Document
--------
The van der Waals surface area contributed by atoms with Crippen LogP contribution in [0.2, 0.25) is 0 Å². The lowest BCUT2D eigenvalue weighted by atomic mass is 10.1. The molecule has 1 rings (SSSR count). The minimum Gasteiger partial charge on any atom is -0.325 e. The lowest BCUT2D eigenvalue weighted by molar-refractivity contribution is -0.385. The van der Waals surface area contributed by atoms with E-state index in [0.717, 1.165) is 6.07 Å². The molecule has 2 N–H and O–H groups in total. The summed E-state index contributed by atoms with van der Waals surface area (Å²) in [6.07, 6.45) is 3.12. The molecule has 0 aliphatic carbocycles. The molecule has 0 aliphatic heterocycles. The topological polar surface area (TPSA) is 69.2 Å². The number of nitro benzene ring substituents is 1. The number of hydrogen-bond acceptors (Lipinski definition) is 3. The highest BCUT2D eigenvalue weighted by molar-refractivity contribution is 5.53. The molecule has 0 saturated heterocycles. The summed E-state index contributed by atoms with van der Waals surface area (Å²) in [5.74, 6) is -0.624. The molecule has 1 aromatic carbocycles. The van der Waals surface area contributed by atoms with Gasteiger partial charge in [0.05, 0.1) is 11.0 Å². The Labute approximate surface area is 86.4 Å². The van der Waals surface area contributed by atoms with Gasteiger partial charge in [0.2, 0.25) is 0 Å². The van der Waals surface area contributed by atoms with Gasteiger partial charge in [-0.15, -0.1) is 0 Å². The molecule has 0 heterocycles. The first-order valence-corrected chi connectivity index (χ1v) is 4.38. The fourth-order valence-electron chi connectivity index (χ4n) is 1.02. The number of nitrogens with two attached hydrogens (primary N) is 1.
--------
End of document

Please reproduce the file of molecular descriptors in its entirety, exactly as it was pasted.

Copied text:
The van der Waals surface area contributed by atoms with Crippen LogP contribution in [0.2, 0.25) is 0 Å². The lowest BCUT2D eigenvalue weighted by atomic mass is 10.1. The molecule has 1 rings (SSSR count). The minimum Gasteiger partial charge on any atom is -0.325 e. The lowest BCUT2D eigenvalue weighted by molar-refractivity contribution is -0.385. The van der Waals surface area contributed by atoms with E-state index in [0.717, 1.165) is 6.07 Å². The molecule has 2 N–H and O–H groups in total. The summed E-state index contributed by atoms with van der Waals surface area (Å²) in [6.07, 6.45) is 3.12. The molecule has 0 aliphatic carbocycles. The molecule has 0 aliphatic heterocycles. The topological polar surface area (TPSA) is 69.2 Å². The number of nitro benzene ring substituents is 1. The number of hydrogen-bond acceptors (Lipinski definition) is 3. The highest BCUT2D eigenvalue weighted by molar-refractivity contribution is 5.53. The molecule has 0 saturated heterocycles. The summed E-state index contributed by atoms with van der Waals surface area (Å²) in [5.74, 6) is -0.624. The molecule has 1 aromatic carbocycles. The van der Waals surface area contributed by atoms with Gasteiger partial charge in [0.05, 0.1) is 11.0 Å². The Labute approximate surface area is 86.4 Å². The van der Waals surface area contributed by atoms with Gasteiger partial charge in [0.2, 0.25) is 0 Å². The van der Waals surface area contributed by atoms with Gasteiger partial charge in [-0.15, -0.1) is 0 Å². The molecule has 0 heterocycles. The first-order valence-corrected chi connectivity index (χ1v) is 4.38. The fourth-order valence-electron chi connectivity index (χ4n) is 1.02. The number of nitrogens with two attached hydrogens (primary N) is 1.